‘Bri Lee’s non-fiction work Eggshell Skull came in number 4 on our Top 100 and has certainly been on my 2018 list of recommended reads for book clubs. Also, our Her Voice book club, has been reading a number of non-fiction titles,’ Stephens said.
‘Alongside a diverse fiction list, Her Voice has read Zadie Smith’s essays, Feel Free, Rose McGowan’s Brave and recently, Clementine Ford’s book Boys Will Be Boys, which was voted their Book of the Year for 2018.’
Avid Reader’s book clubs read more fiction than non-fiction but are prefaced on diversity.
Sexuality and gender are also a topic of great interest to readers. ‘In 2018 one of our book clubs – In Between the Sheets – read Testosterone Rex by Cordelia Fine, Trans Like Me by CN Lester and Boy Erased by Garrard Conley.’
A popular memoir, Boy Erased is Conley’s biographical account of his harrowing journey through conversion therapy.
First Nation writers have also been consistently topping best sellers lists, Stephens said, ‘Dark Emu by Bruce Pascoe is just consistently in our bestseller list, and a couple of our book clubs are about to read Dark Emu … We have a book club just for Australian writers and their Book of the Year for 2018 was Claire G Coleman’s Terra Nullius.’
Interest in such title points to a collective desire to understand the land we live on, and the vital need for more First Nations voices and perspective to take centre stage.
‘I think we are trying to understand where we are and how we got where we are. To try and get a better grip of our understanding of our First Peoples,’ Stephens said.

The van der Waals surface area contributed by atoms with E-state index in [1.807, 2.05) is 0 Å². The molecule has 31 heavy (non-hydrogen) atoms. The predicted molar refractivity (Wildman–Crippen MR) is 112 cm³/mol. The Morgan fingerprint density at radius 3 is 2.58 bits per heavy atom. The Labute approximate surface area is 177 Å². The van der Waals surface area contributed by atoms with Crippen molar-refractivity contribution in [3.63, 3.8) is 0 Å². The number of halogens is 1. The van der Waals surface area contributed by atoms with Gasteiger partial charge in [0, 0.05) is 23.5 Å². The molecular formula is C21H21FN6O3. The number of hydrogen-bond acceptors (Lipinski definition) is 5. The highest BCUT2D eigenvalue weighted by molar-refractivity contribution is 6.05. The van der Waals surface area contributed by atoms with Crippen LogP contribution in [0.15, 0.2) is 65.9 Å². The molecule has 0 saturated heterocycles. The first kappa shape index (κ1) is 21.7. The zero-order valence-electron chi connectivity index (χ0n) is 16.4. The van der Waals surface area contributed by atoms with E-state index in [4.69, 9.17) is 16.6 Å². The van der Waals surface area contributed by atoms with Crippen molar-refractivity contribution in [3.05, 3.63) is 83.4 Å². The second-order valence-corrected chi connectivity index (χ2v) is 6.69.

Another phenomenal success among book clubs is Trent Dalton’s Boy Swallows Universe. ‘I think Dalton’s book resonates so much with contemporary readers as a coming of age story, and because Dalton is a master connection between his characters.
‘His protagonist Eli Bell struggles through terribly tough experiences but he has precious relationships in his search for what it is to be a good man. The book has a huge sense of purpose and joy,’ Stephens said.
Noticeably, book clubs and bookshops have become the modern day agorae – a place to discuss, debate, communicate and share.
‘Book clubs are about bringing people together and that is a really strong part of what we do here. It’s about community and people and hearing other perspectives,’ said Stephens.
We are what we read
Speaking to the growth of the publishing market in 2018, Nielsen BookScan’s Bianca Whiteley said the book trade’s biggest driver has been non-fiction.
‘Within the non-fiction sector, personal development has grown to become the largest genre, overtaking both food and drink and biographies and autobiographies,’ she said.
‘In another trend, Aussies are embracing homegrown fiction. We saw Liane Moriarty consistently in the bestseller lists over the past few years, but in 2018 and now in early 2019 we have various Australian authors selling as well as or better than their overseas counterparts.’
Australian readers’ priorities and interests are evident: self-help and finance, a taste for home-grown writers, an eye for feminist writing, curiosity about sexuality and gender, a fascination with crime and mystery, and a deep need for First Nations perspectives.
Such topics give us an indication of the nature of society at large; an array of divergent interests that touch on universal social and personal themes.
‘I think everyone at the moment is looking for that sense of purpose – where we belong, and the ideas of belonging,’ Stephens said. ‘It’s those things that have been human yearnings for so many millennia and it’s still as strong as ever.’